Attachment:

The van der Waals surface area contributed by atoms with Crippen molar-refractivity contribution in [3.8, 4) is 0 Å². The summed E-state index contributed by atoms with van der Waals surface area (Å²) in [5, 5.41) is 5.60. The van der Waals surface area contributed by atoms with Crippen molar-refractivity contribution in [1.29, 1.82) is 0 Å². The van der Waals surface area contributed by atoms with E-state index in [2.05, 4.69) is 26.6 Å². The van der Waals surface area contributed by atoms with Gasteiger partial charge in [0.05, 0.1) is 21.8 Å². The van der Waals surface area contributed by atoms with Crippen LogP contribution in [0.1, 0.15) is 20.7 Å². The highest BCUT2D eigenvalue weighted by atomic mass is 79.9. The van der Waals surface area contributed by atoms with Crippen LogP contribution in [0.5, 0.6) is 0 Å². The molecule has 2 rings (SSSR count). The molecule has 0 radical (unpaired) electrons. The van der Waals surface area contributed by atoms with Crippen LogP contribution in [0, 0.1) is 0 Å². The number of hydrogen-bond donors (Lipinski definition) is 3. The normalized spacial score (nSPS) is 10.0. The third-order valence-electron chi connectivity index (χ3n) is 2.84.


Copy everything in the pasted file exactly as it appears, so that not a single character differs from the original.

The van der Waals surface area contributed by atoms with Crippen molar-refractivity contribution in [3.8, 4) is 0 Å². The summed E-state index contributed by atoms with van der Waals surface area (Å²) in [5, 5.41) is 5.60. The van der Waals surface area contributed by atoms with Crippen molar-refractivity contribution in [1.29, 1.82) is 0 Å². The van der Waals surface area contributed by atoms with E-state index in [2.05, 4.69) is 26.6 Å². The van der Waals surface area contributed by atoms with Gasteiger partial charge in [0.05, 0.1) is 21.8 Å². The van der Waals surface area contributed by atoms with Crippen LogP contribution in [0.1, 0.15) is 20.7 Å². The highest BCUT2D eigenvalue weighted by atomic mass is 79.9. The van der Waals surface area contributed by atoms with Crippen LogP contribution in [0.5, 0.6) is 0 Å². The molecule has 2 rings (SSSR count). The molecule has 0 radical (unpaired) electrons. The van der Waals surface area contributed by atoms with Crippen LogP contribution in [0, 0.1) is 0 Å². The number of hydrogen-bond donors (Lipinski definition) is 3. The normalized spacial score (nSPS) is 10.0. The third-order valence-electron chi connectivity index (χ3n) is 2.84.